Appletons' Cyclopædia of American Biography/Marbois, Francois de Barbe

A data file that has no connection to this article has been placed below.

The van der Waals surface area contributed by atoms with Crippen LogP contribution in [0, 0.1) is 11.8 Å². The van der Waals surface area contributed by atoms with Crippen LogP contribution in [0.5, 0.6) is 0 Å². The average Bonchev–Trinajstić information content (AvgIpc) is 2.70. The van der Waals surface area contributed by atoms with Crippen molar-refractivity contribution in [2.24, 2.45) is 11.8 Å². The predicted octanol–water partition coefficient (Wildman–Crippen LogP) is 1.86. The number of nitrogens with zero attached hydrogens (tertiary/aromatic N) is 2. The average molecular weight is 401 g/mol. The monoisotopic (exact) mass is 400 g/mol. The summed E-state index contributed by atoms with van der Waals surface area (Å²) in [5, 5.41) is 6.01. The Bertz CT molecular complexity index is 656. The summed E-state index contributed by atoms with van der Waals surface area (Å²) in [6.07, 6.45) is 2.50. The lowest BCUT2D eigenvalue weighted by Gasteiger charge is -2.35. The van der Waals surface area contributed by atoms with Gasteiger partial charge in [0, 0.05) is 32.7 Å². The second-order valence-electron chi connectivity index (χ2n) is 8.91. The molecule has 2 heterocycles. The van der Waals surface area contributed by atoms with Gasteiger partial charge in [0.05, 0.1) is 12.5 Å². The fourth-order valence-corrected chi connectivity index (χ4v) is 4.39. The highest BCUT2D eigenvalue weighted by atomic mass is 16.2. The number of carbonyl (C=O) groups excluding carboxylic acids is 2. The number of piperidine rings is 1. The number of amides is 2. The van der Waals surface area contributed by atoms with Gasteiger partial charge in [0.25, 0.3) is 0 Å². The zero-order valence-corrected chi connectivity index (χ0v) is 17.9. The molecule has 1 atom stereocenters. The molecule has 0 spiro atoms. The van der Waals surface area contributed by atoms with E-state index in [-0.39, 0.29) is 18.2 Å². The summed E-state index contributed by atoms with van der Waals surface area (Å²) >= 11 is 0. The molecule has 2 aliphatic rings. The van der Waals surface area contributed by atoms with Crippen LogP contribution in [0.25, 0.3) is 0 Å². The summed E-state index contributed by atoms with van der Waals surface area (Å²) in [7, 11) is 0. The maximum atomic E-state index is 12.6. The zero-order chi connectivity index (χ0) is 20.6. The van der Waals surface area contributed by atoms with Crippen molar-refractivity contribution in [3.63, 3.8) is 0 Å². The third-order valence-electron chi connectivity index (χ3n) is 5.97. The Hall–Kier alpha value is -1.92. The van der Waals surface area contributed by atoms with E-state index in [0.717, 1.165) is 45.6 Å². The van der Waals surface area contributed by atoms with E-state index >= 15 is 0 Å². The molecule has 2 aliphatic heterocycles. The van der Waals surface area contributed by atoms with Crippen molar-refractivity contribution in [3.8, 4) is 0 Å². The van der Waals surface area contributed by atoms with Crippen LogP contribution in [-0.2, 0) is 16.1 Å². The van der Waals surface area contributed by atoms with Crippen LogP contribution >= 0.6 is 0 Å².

MARBOIS, Francois de Barbe, Marquis de. French diplomatist, b. in Metz, France, 31 Jan., 1745 ; d. in Paris, 14 Jan., 1837. His father was director of the mint at Metz. The son excelled in literary studies and in jurisprudence, and at an early age was appointed tutor to the children of the Marquis de Castries, minister of marine, through whom he obtained in 1779 the post of secretary of legation to the United States during the Revolution. Marbois was the principal agent in the most important operations of the embassy, and, on the return of Luzerne to France, remained in this country as charge d'affaires until 1785, and organized all the French consulates in the United States. He married in Philadelphia, in 1783, the daughter of Gov. William Moore, of Pennsylvania. In 1785 he became intendant of Santo Domingo, where he administered justice with a firm hand, and reorganized the finances. The troubles in 1789 induced him to retire, and in 1792 he was sent by Louis XYI. as ambassador to the German diet. In 1790 he was summoned before the constituent assembly as being a party to the famous "Pacte de famine," or wheat-ring, and as having stored enormous quantities of that grain in the warehouses of his father-in-law, Moore. He presented a refutation of this charge, signed by the most influential citizens of Philadelphia. In September, 1797, the Republican members, who composed the minority of the two assemblies, condemned Marbois, with 52 other deputies, to be transported to Guiana, but no true bill of indictment was found agamsthira. On his return he became first councillor of state in 1800, and in 1801 secretary of the treasury. In 1803 he was appointed to cede Louisiana to the United States for 50,000,000 francs, but was successful in obtaining 80.000,000, a diplomatic measure for which he was liberally rewarded by Napoleon. He was president of the Cour des comptes in 1808, senator in 1813-'14, and in 1814 was the first to vote for the deposition of Napoleon. Louis XVIII. created him a peer. He was keeper of the seals in 1815-'16, and soon afterward was created marquis. Just before Lafayette's death Marbois invited him, with the American minister and several of the latter's compatriots, including Col. Nicolas Fish, to dine with him. Before the repast the company was shown into a room that was in strong contrast with the other elegant apartments. It looked like a large room in a Dutch or Belgian farm-house. On a long, rough table was spread a dinner in keeping with the room: a single dish of meat, uncouth pastry, and wine in bottles and decanters, accompanied by glasses and silver goblets. "Do you know where we are'?" said Marbois to Lafayette and the other guests. The marquis looked at the low ceiling with its heavy, bare beams, and, after a brief pause, exclaimed: "Ah! the seven doors, and the one window, and the silver goblets, such as the marshal of France used in my youth! My friends, we are in Washington's headquarters on the Hudson fifty years ago." Marbois published ^several essays on agriculture and finance, and "Etatdes finances de Saint Domingue " (Port au Prince, 1788); "Reflexions sur la colonie de St. Domingue" (Paris, 1796); "Complot d'Arnold et de Sir Henry Clinton contre les Etats-Unis d'Amerique" (1816; translated, with notes, by William B. Lawrence, Philadelphia, 1830); "L'Histoire de la Louisiane et de la cession de cette colonie" (1828; translated, with notes, by William B. Lawrence, Philadelphia, 1830); and "Memoires de ma vie" (2 vols., Paris, 1835).